That’s not what President Trump wants, of course. He wants them to build cars in the US and ship them to China. The US will then, he thinks, become a manufacturing powerhouse again and the much-hated trade deficit will shrink.
That’s the theory. Unfortunately, his tariffs help convince the car makers to do the opposite, as does the GILTI tax. And even without those, shorter supply chains are making that kind of exporting uncompetitive.
Like it or not, the world is changing. Those manufacturing jobs are not coming back to the US. But that doesn’t mean the tariffs have no impact.
Photo: Wikimedia Commons
Like many in the US, Chinese companies feel the tariffs. The added costs and reduced sales are forcing them to make changes, much like GM did.
Here’s the lead from a November 29 South China Morning Post story.
President Donald Trump’s tariffs on Chinese imports are having the desired effect of driving production out of China – but not to the United States.
Less than a month after the Trump administration hit US$200 billion worth of Chinese imports with a 10 per cent tariff, leading Hong Kong based furniture maker Man Wah Holdings – which has more than 18 million square feet of manufacturing space in China – broke ground on an expansion of its facility outside Ho Chi Minh City in Vietnam.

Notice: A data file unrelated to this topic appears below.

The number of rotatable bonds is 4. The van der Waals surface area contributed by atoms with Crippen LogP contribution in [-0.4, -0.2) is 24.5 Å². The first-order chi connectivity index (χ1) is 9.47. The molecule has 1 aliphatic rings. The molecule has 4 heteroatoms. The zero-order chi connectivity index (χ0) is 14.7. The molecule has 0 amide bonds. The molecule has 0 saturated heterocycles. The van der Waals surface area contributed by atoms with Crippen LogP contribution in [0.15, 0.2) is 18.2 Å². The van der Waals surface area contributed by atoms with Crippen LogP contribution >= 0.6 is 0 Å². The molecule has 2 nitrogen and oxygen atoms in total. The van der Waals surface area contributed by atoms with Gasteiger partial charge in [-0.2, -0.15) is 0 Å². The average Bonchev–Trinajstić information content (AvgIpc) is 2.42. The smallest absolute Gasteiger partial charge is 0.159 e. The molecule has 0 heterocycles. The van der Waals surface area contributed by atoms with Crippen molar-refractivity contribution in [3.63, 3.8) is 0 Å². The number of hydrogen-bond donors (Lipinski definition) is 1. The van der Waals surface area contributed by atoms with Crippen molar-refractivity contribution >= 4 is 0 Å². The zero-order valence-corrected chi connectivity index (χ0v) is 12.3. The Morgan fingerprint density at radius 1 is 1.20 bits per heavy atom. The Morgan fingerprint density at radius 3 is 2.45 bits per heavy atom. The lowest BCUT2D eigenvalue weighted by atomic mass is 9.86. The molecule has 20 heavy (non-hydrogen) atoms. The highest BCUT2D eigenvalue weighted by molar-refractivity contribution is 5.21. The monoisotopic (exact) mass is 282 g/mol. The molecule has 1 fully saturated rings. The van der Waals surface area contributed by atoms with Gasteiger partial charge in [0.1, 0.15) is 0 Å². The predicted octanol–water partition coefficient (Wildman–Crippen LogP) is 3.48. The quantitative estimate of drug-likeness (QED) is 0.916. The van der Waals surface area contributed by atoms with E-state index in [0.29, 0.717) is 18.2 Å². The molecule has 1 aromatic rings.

In June the company, which specialises in reclining chairs and sofas that have become a fixture in middle-class American living rooms, bought what was already one of Vietnam’s largest furniture factories. By next year, it will be the biggest.
Chinese manufacturers are moving tariffs to places like Vietnam where costs are lower and US tariffs not (yet) applied. Good news for Vietnam, obviously, but also for the Chinese companies and government. Chinese workers? Not so much.
US consumers, meanwhile, will stay mostly oblivious to the national origin of their purchases. Most won’t care if a product comes from Vietnam instead of China as long as price and quality stay the same.
A study by World Bank economist Massimiliano Calì estimated Vietnam’s GDP will grow 4.4% if it replaces all the Chinese exports on products it already produces, with the Philippines and Cambodia benefiting as well.
How does that help American workers? It doesn’t. It hurts them. A separate study (funded by Koch Industries, so not a left-wing source) estimates trade policy will cost the US economy $915 per person in 2019 alone, reducing GDP by 1.78 percentage points.
That’s next year, not way out in the future. The damage is happening now.
As I noted last week, much of this damage is already locked in. Companies have built inventory ahead of the now-postponed 25% tariffs on many Chinese goods. At some point, they have to stop buying and sell down that inventory.
So it’s good that Presidents Trump and Xi agreed to negotiate further, but their public statements don’t suggest either side will give up much. They have deep, structural differences.
But the bigger trend won’t change. Globalization is slowly reversing, and no one can stop it. We should try to minimize the pain. Instead, we’re adding to it.
*Patrick Watson is senior economic analyst at Mauldin Economics. This article is from a regular Mauldin Economics series called Connecting the Dots. It first appeared here and is used by interest.co.nz with permission.